Hercules Against the Sons of the Sun (1964)

I don’t know about you, but I like my Hercules to look really beefy and have a well-groomed beard. I’m not into a budget Hercules who is quite hairless, only has moderately sized pecs and gazes wistfully at llamas.

If you’re wondering how it is that Hercules is even on the same continent as a llama, you don’t know much about the ancient world. Hercules (Mark Forest) and his buddies angered the gods (probably Neptune according to Hercules) and of course had their asses shipwrecked in South America!

Hercules was the only survivor, which makes sense since he was a demi-god and he quickly forgets his anguish over his dead buddies once Prince Maytha shows up and becomes his new best friend.

Hercules is soon attacked by the soldiers of the evil king Ata Hualpa who, as they would constantly tell us, had usurped (they used that word more times in this movie than I have heard previously in my entire life) the throne from the rightful king, who just happens to be Prince Maytha’s father.

Prince Maytha is living in exile while the evil king has his father and sister, Yamara, prisoner. He intends to sacrifice Yamara to the Sun God, explaining that the more noble or royal the blood, the more the god will be appeased.

After being victorious in an incredibly lame test of strength against a guy with a lazy eye, Hercules tells Maytha he and some of the men will go rescue Yamara. One of the guys says that they’ll just take the secret passage to the city, which I thought was convenient and might make a good way to attack and kill the evil king, but then I’m no Inca warlord, am I?


It is an arduous journey over a rickety bridge and we have to watch Hercules grunt and strain to move another rock, which pretty much bounces once he moves it.

Then they lurk around in the place where the big sacrifice was going to be held. Unfortunately for us, Hercules is one of those guys who waits around to pick his spot. This means we have to sit through the entire pre-game show, which involves archers dancing and leaping around in outfits adorned with gigantic blue feathered headdresses that I could have sworn I’ve seen Cher wear whenever she’s on tour.

After these goofs get done dancing Hercules shows up and rescues Yamara. Lots of poorly choreographed fighting ensues with people getting stabbed, shot with arrows, and generally falling down an awful lot.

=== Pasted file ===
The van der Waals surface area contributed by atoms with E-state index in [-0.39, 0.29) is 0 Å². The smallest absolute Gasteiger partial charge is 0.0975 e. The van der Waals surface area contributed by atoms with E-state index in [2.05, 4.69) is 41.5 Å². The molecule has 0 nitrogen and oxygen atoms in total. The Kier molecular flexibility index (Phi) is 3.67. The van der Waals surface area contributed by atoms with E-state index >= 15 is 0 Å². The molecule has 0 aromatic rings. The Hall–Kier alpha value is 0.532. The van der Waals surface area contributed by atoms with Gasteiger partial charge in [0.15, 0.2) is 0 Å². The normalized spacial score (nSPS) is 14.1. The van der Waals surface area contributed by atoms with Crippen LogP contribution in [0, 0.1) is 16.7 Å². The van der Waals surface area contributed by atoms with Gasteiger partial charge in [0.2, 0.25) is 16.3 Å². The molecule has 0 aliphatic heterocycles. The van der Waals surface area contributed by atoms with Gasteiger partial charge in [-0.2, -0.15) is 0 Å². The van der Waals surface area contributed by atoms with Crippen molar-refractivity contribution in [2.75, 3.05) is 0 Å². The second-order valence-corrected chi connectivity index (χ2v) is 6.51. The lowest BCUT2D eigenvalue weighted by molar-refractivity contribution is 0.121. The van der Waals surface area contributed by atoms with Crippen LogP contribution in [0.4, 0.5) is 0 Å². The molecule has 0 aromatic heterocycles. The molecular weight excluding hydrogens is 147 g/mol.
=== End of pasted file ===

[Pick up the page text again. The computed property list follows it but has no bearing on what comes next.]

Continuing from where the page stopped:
When they finally get back to Maytha’s village, Yamara falls in love with Hercules, but their love affair is marked by Hercules’ strange obsession with llamas.

Director Osvaldo Civirani (Kindar the Invulnerable) tells us more about our demi-god than he probably meant to when he has Yamara and Hercules kiss and instead of cutting to missiles launching, volcanoes erupting, or a train going into a tunnel, he cuts to a shot of stampeding llamas!


Then, just to drive the point home, after Herc and Yamara make out a little more, they cut to the next day (the morning after, as it were) and Hercules is standing at the llama pen staring at the animals with that twinkle in his eye!

To honor Hercules, Maytha has a big festival for him and this is where you get about five solid minutes of hideously boring native dancing. The reaction shots of Hercules were obviously filmed at different times than the festival was and you had the feeling that Civirani was just using footage of Mark Forest standing around on the set looking for the catering truck or something.

Once it’s finally done, they get down to business and decide that they need to attack the evil king and maybe even rescue Maytha’s dad. Hercules says that he’d like to introduce the Incas to a little thing he likes to call the wheel and so it happened that the wheel was introduced to the New World!

They build some “war machines” and roll them up to the walls of the city and start their big fight. What follows is a pretty bad melee with people clutching arrows unconvincingly and stumbling around before finally falling and dying. I even saw a guy weakly throw a spear that barely made it over the wall he was standing on!

It all ends with shots of mountains and llamas, but we never find out if Hercules ever got back home. (Or if he took any llamas with him.)

A movie that is pretty funny in spots, but any enthusiasm is dampened by the lengthy dance sequences and how few feats of strength Hercules performs (he lifts two rocks and pushes one column).

Mark Forest (Son of Samson, Goliath and the Sins of Bablyon) isn’t a very charismatic Hercules, emanating none of the hairy personality of Steve Reeves or even a Reg Park. Forest’s chief acting trait appears to be standing around and grinning dumbly.

The dubbing is predictably bad, with stern sounding guys providing all the voices without even any accents to try and make it sound authentic. The dialogue is as stiff as Mark’s acting and things suffer from the lack of any great monsters or tasks for Hercules to get busy with.

Still, it’s a nice change of pace to have a bad Hercules movie set in South America instead of a bad Hercules movie set in Asia or Europe.

© 2014 MonsterHunter

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